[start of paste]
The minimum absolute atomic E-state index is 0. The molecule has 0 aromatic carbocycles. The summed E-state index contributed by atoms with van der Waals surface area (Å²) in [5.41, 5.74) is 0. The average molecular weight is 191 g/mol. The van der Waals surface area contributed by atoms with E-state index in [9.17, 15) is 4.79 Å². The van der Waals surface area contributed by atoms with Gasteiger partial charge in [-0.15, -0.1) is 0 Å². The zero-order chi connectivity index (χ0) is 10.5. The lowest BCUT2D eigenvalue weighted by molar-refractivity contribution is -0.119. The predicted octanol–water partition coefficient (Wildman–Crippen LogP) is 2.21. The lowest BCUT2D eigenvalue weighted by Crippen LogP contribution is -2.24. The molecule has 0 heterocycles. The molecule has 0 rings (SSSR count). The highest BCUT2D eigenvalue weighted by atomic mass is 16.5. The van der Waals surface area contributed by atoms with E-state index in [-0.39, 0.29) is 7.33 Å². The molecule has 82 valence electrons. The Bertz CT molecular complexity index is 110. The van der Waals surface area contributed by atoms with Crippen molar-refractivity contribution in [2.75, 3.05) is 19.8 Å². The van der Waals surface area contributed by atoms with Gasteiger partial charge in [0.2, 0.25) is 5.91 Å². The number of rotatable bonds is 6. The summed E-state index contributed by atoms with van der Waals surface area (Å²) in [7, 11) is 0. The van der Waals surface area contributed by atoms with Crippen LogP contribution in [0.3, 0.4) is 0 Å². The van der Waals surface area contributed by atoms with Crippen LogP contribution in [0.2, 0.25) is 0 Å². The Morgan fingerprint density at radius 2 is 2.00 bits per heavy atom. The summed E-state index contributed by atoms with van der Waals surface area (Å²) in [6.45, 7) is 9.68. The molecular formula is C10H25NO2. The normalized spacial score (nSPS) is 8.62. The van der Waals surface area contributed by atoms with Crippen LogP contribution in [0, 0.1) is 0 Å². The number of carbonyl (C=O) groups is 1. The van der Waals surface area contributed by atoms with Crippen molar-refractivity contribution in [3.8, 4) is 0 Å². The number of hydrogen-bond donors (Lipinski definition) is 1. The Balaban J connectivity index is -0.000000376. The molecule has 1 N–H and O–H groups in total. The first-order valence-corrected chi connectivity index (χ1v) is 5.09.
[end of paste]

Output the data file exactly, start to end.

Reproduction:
The minimum absolute atomic E-state index is 0. The molecule has 0 aromatic carbocycles. The summed E-state index contributed by atoms with van der Waals surface area (Å²) in [5.41, 5.74) is 0. The average molecular weight is 191 g/mol. The van der Waals surface area contributed by atoms with E-state index in [9.17, 15) is 4.79 Å². The van der Waals surface area contributed by atoms with Gasteiger partial charge in [-0.15, -0.1) is 0 Å². The zero-order chi connectivity index (χ0) is 10.5. The lowest BCUT2D eigenvalue weighted by molar-refractivity contribution is -0.119. The predicted octanol–water partition coefficient (Wildman–Crippen LogP) is 2.21. The lowest BCUT2D eigenvalue weighted by Crippen LogP contribution is -2.24. The molecule has 0 heterocycles. The molecule has 0 rings (SSSR count). The highest BCUT2D eigenvalue weighted by atomic mass is 16.5. The van der Waals surface area contributed by atoms with E-state index in [-0.39, 0.29) is 7.33 Å². The molecule has 82 valence electrons. The Bertz CT molecular complexity index is 110. The van der Waals surface area contributed by atoms with Crippen molar-refractivity contribution in [2.75, 3.05) is 19.8 Å². The van der Waals surface area contributed by atoms with Gasteiger partial charge in [0.2, 0.25) is 5.91 Å². The number of rotatable bonds is 6. The summed E-state index contributed by atoms with van der Waals surface area (Å²) in [7, 11) is 0. The van der Waals surface area contributed by atoms with Crippen LogP contribution in [0.3, 0.4) is 0 Å². The van der Waals surface area contributed by atoms with Crippen LogP contribution in [0.2, 0.25) is 0 Å². The Morgan fingerprint density at radius 2 is 2.00 bits per heavy atom. The summed E-state index contributed by atoms with van der Waals surface area (Å²) in [6.45, 7) is 9.68. The molecular formula is C10H25NO2. The normalized spacial score (nSPS) is 8.62. The van der Waals surface area contributed by atoms with Crippen LogP contribution in [0, 0.1) is 0 Å². The number of carbonyl (C=O) groups is 1. The van der Waals surface area contributed by atoms with Crippen molar-refractivity contribution in [3.8, 4) is 0 Å². The number of hydrogen-bond donors (Lipinski definition) is 1. The Balaban J connectivity index is -0.000000376. The molecule has 1 N–H and O–H groups in total. The first-order valence-corrected chi connectivity index (χ1v) is 5.09.